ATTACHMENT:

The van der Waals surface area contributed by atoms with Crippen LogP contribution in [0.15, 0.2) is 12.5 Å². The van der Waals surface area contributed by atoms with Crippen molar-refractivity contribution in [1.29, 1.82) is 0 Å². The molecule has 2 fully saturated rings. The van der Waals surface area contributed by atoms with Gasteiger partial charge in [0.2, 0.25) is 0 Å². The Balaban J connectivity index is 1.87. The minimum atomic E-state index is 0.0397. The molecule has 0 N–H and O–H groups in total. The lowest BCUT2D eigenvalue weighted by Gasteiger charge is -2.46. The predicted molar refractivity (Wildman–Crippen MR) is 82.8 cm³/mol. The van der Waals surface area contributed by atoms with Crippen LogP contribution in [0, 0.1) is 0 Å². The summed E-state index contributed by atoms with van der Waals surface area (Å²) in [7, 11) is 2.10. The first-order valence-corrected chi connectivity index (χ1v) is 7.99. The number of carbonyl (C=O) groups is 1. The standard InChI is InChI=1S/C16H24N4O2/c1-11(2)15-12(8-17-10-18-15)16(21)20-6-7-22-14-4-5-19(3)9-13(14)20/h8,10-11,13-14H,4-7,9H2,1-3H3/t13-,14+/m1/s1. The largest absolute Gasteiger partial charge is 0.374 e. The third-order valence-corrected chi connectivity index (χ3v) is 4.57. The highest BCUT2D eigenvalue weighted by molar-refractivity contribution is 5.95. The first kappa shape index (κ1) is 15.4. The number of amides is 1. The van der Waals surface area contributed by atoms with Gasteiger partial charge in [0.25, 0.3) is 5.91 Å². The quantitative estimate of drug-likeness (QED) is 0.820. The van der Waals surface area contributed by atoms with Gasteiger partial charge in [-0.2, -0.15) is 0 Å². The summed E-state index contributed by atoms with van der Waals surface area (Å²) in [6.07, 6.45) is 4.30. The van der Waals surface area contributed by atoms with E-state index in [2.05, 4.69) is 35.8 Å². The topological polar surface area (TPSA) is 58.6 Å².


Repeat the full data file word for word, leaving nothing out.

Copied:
The van der Waals surface area contributed by atoms with Crippen LogP contribution in [0.15, 0.2) is 12.5 Å². The van der Waals surface area contributed by atoms with Crippen molar-refractivity contribution in [1.29, 1.82) is 0 Å². The molecule has 2 fully saturated rings. The van der Waals surface area contributed by atoms with Gasteiger partial charge in [0.2, 0.25) is 0 Å². The Balaban J connectivity index is 1.87. The minimum atomic E-state index is 0.0397. The molecule has 0 N–H and O–H groups in total. The lowest BCUT2D eigenvalue weighted by Gasteiger charge is -2.46. The predicted molar refractivity (Wildman–Crippen MR) is 82.8 cm³/mol. The van der Waals surface area contributed by atoms with Crippen LogP contribution in [0, 0.1) is 0 Å². The summed E-state index contributed by atoms with van der Waals surface area (Å²) in [7, 11) is 2.10. The first-order valence-corrected chi connectivity index (χ1v) is 7.99. The number of carbonyl (C=O) groups is 1. The standard InChI is InChI=1S/C16H24N4O2/c1-11(2)15-12(8-17-10-18-15)16(21)20-6-7-22-14-4-5-19(3)9-13(14)20/h8,10-11,13-14H,4-7,9H2,1-3H3/t13-,14+/m1/s1. The largest absolute Gasteiger partial charge is 0.374 e. The third-order valence-corrected chi connectivity index (χ3v) is 4.57. The highest BCUT2D eigenvalue weighted by molar-refractivity contribution is 5.95. The first kappa shape index (κ1) is 15.4. The number of amides is 1. The van der Waals surface area contributed by atoms with Gasteiger partial charge in [0.25, 0.3) is 5.91 Å². The quantitative estimate of drug-likeness (QED) is 0.820. The van der Waals surface area contributed by atoms with Gasteiger partial charge in [-0.2, -0.15) is 0 Å². The summed E-state index contributed by atoms with van der Waals surface area (Å²) in [6.07, 6.45) is 4.30. The van der Waals surface area contributed by atoms with E-state index in [2.05, 4.69) is 35.8 Å². The topological polar surface area (TPSA) is 58.6 Å².